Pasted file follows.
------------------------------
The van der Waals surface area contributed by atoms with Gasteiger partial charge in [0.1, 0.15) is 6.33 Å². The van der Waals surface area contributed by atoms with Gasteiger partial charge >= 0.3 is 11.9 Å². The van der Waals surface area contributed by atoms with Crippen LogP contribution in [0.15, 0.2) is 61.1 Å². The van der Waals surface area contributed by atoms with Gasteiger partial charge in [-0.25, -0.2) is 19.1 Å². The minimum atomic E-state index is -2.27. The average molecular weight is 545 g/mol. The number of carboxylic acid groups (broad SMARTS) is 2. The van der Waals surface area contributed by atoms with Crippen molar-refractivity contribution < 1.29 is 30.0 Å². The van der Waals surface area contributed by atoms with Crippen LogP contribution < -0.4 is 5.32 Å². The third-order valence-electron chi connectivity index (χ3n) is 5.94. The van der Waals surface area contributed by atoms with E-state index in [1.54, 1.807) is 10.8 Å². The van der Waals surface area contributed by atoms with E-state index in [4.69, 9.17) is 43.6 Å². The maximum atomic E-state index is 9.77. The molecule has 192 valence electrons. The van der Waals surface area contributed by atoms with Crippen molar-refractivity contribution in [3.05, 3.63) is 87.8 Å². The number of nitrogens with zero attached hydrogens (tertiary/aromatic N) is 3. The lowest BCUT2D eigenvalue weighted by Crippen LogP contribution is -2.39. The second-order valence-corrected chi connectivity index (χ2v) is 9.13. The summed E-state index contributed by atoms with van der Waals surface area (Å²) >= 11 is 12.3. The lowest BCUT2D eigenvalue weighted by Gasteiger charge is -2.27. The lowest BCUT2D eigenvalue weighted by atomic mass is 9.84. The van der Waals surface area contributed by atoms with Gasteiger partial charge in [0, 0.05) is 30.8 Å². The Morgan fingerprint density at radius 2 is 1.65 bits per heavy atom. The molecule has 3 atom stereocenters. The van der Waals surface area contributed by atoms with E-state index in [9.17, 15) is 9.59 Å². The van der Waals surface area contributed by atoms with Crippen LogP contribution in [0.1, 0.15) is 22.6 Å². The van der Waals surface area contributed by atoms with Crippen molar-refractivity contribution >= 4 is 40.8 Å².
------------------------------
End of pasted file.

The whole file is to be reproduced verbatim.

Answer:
The van der Waals surface area contributed by atoms with Gasteiger partial charge in [0.1, 0.15) is 6.33 Å². The van der Waals surface area contributed by atoms with Gasteiger partial charge >= 0.3 is 11.9 Å². The van der Waals surface area contributed by atoms with Crippen LogP contribution in [0.15, 0.2) is 61.1 Å². The van der Waals surface area contributed by atoms with Gasteiger partial charge in [-0.25, -0.2) is 19.1 Å². The minimum atomic E-state index is -2.27. The average molecular weight is 545 g/mol. The number of carboxylic acid groups (broad SMARTS) is 2. The van der Waals surface area contributed by atoms with Crippen molar-refractivity contribution < 1.29 is 30.0 Å². The van der Waals surface area contributed by atoms with Crippen LogP contribution < -0.4 is 5.32 Å². The third-order valence-electron chi connectivity index (χ3n) is 5.94. The van der Waals surface area contributed by atoms with E-state index in [1.54, 1.807) is 10.8 Å². The van der Waals surface area contributed by atoms with E-state index in [4.69, 9.17) is 43.6 Å². The maximum atomic E-state index is 9.77. The molecule has 192 valence electrons. The van der Waals surface area contributed by atoms with Crippen molar-refractivity contribution in [3.05, 3.63) is 87.8 Å². The number of nitrogens with zero attached hydrogens (tertiary/aromatic N) is 3. The lowest BCUT2D eigenvalue weighted by Crippen LogP contribution is -2.39. The second-order valence-corrected chi connectivity index (χ2v) is 9.13. The summed E-state index contributed by atoms with van der Waals surface area (Å²) >= 11 is 12.3. The lowest BCUT2D eigenvalue weighted by Gasteiger charge is -2.27. The lowest BCUT2D eigenvalue weighted by atomic mass is 9.84. The van der Waals surface area contributed by atoms with Gasteiger partial charge in [0, 0.05) is 30.8 Å². The Morgan fingerprint density at radius 2 is 1.65 bits per heavy atom. The molecule has 3 atom stereocenters. The van der Waals surface area contributed by atoms with E-state index in [9.17, 15) is 9.59 Å². The van der Waals surface area contributed by atoms with Crippen LogP contribution in [0.1, 0.15) is 22.6 Å². The van der Waals surface area contributed by atoms with Crippen molar-refractivity contribution >= 4 is 40.8 Å².